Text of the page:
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  • Fire from the Heavens in Early Medieval Ireland December 26, 2010

    Author: Beach Combing | in : Medieval , trackback

    Beachcombing has been cursing his internet provider today that has managed, with characteristic incompetence, to deprive the Beachcombings of their connection to the world wide web – no joke when you live in a rural idyll and make most of your phone-calls by skype.

    In any case, Beachcombing will do his best to smuggle this out on a pen-drive to tell the world about the Tallaght Movement (aka the Culdees), an early medieval Irish Christian group famous for its learning, its uncompromising spiritual life and its unusual relationship with lightning.

    Any kind of human relations with lightning – other than sensible fear – might at first sound strange. But lightning has always had a special role in the Christian tradition. Seen as one of the instruments of God’s wrath, it was known to the Church Fathers (via the classical tradition) as ‘fire from the heavens’.

    St Michael, the Archangel of war, was said to use it. And, across the medieval world, though especially among Celtic-speaking peoples, special shrines were built to Michael with lightning in mind.

    Churches or hermitages were dedicated to the Archangel high on cliff-sites or coastal islands with a simple logic. It was there that lightning was most likely to strike and it was there that the hermit could come closest to God’s divine anger.

    In Ireland the most famous ‘elemental shrines’ are the Skelligs off the coast of Cork. Whereas in the lands of the British Celts St. Michael’s Mount in Cornwall and Mont St Michel in Brittany also attracted the faithful.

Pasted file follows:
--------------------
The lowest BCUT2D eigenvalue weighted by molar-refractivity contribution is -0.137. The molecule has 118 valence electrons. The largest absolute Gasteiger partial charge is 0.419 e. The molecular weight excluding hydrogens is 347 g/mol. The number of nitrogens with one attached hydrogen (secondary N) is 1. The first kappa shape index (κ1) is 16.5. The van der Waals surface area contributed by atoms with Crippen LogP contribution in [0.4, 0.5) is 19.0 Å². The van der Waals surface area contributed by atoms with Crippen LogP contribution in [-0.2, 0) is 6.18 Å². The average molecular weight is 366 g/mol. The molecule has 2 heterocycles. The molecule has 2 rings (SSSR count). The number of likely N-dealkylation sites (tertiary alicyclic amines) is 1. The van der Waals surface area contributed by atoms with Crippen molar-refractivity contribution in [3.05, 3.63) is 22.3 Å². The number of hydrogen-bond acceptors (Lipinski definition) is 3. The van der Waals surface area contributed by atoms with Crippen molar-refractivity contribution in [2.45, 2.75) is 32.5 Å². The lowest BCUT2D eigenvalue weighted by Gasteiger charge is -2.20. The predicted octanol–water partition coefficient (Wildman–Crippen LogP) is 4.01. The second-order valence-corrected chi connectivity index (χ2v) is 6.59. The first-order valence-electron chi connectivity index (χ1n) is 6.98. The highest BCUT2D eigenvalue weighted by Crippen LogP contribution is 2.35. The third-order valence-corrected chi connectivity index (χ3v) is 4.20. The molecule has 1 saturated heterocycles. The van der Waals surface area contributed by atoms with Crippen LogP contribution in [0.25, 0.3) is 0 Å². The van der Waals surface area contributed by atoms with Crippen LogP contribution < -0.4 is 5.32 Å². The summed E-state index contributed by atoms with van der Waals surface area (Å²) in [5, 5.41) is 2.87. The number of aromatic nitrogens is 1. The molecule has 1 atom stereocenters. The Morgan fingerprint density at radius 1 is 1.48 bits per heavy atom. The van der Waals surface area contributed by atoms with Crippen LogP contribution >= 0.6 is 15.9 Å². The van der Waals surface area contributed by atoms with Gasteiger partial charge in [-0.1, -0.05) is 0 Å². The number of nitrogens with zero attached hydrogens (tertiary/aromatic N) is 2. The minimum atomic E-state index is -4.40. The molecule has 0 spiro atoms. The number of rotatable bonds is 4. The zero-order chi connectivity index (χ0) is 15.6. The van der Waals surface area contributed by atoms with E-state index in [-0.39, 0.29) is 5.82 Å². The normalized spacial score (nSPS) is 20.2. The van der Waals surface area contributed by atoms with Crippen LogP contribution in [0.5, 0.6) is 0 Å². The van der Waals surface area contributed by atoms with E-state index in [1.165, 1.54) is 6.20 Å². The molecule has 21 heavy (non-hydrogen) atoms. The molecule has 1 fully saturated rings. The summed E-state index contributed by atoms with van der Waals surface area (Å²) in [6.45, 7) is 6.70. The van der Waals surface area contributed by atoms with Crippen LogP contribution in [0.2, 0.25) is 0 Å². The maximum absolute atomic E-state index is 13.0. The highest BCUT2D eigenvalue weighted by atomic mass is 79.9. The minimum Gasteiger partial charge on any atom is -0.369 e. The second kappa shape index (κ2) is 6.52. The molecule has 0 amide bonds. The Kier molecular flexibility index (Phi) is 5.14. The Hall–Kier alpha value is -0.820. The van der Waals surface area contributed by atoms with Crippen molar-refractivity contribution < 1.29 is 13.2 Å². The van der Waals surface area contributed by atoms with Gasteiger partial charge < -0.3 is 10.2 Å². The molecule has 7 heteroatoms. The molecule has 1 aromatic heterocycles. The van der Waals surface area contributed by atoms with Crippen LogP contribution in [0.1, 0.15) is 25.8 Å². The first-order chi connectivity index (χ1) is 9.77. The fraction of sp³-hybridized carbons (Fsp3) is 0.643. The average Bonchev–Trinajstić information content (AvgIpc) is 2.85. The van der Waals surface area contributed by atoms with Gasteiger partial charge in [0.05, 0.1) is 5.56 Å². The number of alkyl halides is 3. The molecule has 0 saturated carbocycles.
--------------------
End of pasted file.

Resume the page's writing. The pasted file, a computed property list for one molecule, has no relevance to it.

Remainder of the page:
Beachcombing once had a close encounter with lightning – a terrifying experience – and is bewildered to think of medieval Christians repeating the Lord’s Prayer, say, as they felt that characteristic buzz form in the air around them.

    Scholars know that the Tallaght Movement was interested in lightning because in their writing Tallaght authors refer regularly to ‘fire from the heavens’. And the daily life of monks in the Movement included constant prayers to the archangel Michael. Michael and lightning – nature, at its most terrifying – proved useful symbols for the Movement’s muscular version of Christianity.

    Their religious life was extremely strict. They constantly criticised the ancient monasteries of Ireland – Armagh, Clonmacnoise and others – that they believed to be corrupt. While those Irish men and women who did not meet the Movement’s high standards – the vast majority – were dismissed as ‘sons of death’.

    This aggressiveness matched with an interest in lightning may explain one of the most mysterious sentences ever written in Irish. On 20 November 772 AD a special meeting was held. In the words of the Annals of Ulster ‘the Assembly of the Hand-clapping [took place], at which occurred lightning and thunder like the day of judgement. The hand-clapping on St Michael’s Day which called forth fire from the heavens’.

    The Assembly of the ‘Hand-clapping’ has long puzzled Beachcombing: what can it possibly mean?

    Well, hand-clapping usually signifies lamentation in medieval Ireland.

    As to the fire from heaven, there is no definite proof that the Assembly was connected to the lightning-mad Tallaght Movement. But the evidence is suggestive.

    First, the council was held on the feast of St Michael, a favourite day of the Movement.

    Second, the members of the council were full of woe. Again this corresponds with the Tallaght Movement that continually criticised a sinful mankind.

    Third, in this period, the Movement was involved with another council that is recorded in the Irish Annals – so an assembly would be in character.

    Then, fourth and finally, there is the ‘fire from the heavens’ that interested the Movement.

    If a council had come together to bemoan Ireland’s spiritual condition, then it is quite likely that lightning, the instrument of St Michael’s wrath, on St Michael’s feast, would have been taken as a sign of divine approval. There is even the intriguing possibility that the hand-clappers prayed for and got lightning – according to the Annals of Ulster those who attended ‘called forth’ the fire. Or was this a later gloss?

    Beachcombing would be interested in any other attempts – Christian or otherwise – to harness lightning in the Middle Ages: drbeachcombingATyahooDOTcom